To beat a disease, you need to first understand it.
That is why a study by local researchers which uncovered why Asians might be more prone to developing Type 2 diabetes than their Western counterparts is a significant step forward for Singapore's war against diabetes.
Patients develop Type 2 diabetes, either because the pancreas does not produce enough insulin to break down sugars in the bloodstream, or because the body does not respond to insulin effectively - a condition called insulin resistance.
A study of 140 mostly Chinese participants found that Asians were more prone to this type of diabetes because they could not produce enough insulin, and not because they were insulin-resistant.
Insulin resistance is associated with weight gain - where a person becomes more resistant to the effects of insulin as he gains weight. This study found that insulin resistance between pre-diabetics and healthy volunteers was insignificant.
However, when it came to producing insulin, healthy volunteers had a greater ability to secrete it.
The researchers noted that more participants, and races, will be needed for the results to be applied to the general population. But the study has already given us some takeaways.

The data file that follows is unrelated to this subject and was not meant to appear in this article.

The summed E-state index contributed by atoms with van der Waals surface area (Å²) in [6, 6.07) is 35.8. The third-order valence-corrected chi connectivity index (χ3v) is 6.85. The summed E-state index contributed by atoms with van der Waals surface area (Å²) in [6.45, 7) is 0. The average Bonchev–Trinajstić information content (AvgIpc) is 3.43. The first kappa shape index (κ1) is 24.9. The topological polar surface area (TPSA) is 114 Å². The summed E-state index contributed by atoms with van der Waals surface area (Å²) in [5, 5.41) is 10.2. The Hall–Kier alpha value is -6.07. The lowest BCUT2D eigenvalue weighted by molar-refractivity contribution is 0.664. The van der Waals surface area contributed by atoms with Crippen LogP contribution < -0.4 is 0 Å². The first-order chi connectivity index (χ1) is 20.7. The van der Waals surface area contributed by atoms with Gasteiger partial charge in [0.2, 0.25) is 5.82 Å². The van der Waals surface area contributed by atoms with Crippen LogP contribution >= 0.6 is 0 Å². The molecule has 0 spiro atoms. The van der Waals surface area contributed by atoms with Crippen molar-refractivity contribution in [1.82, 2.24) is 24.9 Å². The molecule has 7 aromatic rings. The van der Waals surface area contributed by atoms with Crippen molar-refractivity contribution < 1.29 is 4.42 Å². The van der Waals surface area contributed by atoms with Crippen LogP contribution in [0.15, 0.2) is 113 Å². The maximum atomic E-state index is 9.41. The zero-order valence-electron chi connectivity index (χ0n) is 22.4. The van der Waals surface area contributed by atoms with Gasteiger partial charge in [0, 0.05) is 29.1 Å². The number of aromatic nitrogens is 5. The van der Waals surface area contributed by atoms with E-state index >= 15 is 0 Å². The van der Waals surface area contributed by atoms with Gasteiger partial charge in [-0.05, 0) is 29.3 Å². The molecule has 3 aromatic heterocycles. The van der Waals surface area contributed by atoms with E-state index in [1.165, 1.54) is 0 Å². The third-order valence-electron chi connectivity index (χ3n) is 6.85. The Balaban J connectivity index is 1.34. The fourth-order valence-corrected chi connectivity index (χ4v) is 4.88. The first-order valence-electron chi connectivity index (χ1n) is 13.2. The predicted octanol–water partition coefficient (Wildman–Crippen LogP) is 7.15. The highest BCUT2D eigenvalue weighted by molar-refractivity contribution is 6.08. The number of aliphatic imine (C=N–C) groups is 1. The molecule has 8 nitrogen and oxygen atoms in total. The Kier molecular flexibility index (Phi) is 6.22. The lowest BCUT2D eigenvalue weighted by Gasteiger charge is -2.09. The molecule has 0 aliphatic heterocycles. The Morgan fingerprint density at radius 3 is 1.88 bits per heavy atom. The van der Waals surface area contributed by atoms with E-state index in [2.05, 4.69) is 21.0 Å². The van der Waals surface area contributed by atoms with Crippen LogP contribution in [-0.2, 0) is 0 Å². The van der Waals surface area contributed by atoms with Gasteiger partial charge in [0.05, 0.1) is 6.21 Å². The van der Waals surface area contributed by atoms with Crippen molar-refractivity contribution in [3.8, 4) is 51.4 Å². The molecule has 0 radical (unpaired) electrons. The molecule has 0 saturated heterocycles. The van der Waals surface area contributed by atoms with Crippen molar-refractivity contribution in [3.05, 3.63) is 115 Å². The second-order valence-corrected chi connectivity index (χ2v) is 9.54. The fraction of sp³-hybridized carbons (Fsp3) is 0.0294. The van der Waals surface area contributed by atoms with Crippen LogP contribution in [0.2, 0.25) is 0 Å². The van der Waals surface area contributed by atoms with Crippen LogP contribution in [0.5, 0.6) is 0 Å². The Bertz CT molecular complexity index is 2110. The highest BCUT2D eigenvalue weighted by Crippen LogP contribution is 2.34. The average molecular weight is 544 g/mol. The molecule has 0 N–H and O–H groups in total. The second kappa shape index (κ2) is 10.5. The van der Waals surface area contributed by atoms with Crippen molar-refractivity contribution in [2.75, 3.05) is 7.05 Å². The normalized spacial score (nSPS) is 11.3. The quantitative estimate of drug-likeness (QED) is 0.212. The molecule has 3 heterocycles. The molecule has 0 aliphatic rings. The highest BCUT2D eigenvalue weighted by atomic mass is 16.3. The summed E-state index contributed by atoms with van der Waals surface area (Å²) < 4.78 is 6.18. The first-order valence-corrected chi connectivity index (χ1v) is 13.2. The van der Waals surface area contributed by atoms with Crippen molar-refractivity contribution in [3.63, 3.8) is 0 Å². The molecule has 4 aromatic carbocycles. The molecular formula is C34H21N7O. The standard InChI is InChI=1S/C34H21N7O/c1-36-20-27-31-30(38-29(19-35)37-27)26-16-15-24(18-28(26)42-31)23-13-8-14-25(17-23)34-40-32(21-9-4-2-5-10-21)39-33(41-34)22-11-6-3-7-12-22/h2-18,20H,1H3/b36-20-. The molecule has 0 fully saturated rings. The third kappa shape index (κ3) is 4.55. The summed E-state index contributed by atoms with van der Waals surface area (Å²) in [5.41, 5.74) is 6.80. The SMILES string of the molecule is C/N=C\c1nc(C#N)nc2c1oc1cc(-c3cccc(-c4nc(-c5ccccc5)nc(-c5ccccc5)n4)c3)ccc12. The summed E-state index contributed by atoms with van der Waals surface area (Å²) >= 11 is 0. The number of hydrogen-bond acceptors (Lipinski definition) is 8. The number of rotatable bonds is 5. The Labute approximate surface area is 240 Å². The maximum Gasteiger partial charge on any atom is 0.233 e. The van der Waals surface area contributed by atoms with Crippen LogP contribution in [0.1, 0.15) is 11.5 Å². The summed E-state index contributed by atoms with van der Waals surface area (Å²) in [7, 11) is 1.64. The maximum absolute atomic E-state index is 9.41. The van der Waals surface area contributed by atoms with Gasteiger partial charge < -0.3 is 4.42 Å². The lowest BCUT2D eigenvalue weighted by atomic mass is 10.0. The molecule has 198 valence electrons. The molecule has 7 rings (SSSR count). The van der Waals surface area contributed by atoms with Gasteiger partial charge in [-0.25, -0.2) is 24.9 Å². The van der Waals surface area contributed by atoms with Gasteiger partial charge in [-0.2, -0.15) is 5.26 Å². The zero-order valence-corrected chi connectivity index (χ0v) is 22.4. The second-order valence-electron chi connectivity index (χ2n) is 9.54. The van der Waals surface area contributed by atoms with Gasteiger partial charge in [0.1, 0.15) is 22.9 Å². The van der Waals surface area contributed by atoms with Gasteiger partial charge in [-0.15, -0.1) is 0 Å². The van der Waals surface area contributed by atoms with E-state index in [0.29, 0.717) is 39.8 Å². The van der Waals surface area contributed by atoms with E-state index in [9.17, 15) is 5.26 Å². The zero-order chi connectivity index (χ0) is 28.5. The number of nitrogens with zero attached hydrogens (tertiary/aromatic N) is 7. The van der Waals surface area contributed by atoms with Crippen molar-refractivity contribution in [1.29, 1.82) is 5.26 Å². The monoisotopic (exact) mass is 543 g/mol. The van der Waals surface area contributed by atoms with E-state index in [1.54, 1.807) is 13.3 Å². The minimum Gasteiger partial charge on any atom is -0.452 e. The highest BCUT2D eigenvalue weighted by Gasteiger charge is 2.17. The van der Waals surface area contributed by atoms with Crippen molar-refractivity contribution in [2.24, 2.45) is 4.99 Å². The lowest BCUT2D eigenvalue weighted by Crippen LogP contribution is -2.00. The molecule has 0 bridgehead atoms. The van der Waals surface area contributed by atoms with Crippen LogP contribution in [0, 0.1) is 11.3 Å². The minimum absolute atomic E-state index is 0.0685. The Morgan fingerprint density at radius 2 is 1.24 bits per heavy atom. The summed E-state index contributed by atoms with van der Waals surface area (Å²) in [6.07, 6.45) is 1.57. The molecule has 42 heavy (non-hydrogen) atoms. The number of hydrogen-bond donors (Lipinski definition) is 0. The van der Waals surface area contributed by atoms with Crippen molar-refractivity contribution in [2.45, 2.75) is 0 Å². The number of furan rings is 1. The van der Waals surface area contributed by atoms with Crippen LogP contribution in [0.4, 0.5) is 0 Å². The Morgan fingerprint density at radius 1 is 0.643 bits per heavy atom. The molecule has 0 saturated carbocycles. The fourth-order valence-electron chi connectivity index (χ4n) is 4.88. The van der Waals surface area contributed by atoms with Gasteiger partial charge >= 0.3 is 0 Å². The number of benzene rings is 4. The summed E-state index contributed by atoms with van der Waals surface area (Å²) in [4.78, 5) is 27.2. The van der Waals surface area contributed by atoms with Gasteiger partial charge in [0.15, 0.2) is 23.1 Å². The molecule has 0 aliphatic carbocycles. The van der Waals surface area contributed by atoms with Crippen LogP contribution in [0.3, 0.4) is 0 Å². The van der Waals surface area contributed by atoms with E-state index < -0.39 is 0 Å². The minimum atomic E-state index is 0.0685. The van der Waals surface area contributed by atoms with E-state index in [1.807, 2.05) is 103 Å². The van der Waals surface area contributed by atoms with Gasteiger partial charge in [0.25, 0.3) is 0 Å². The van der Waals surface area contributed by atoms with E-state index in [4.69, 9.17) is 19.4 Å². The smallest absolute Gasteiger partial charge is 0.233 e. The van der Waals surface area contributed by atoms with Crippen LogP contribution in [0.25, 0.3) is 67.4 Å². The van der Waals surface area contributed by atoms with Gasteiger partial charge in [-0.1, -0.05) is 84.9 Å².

First, Singaporeans cannot afford to be overweight. "The more weight we put on, the more insulin we need to keep our blood sugar level normal, and we can't seem to keep up with that," said the study's lead researcher, Dr Toh Sue-Anne from the National University Hospital.
Second, Singaporeans should avoid too much of foods that release high amounts of glucose when broken down by the body, such as white rice and white bread, which could further stress the pancreas.
Third, the results would suggest that therapies that target insulin secretion and the ability to make more insulin could be more effective here.
In a country where one in three has a lifetime risk of developing the disease, the findings could pave the way for tailored dietary advice and a better selection of drugs to treat or keep the disease at bay.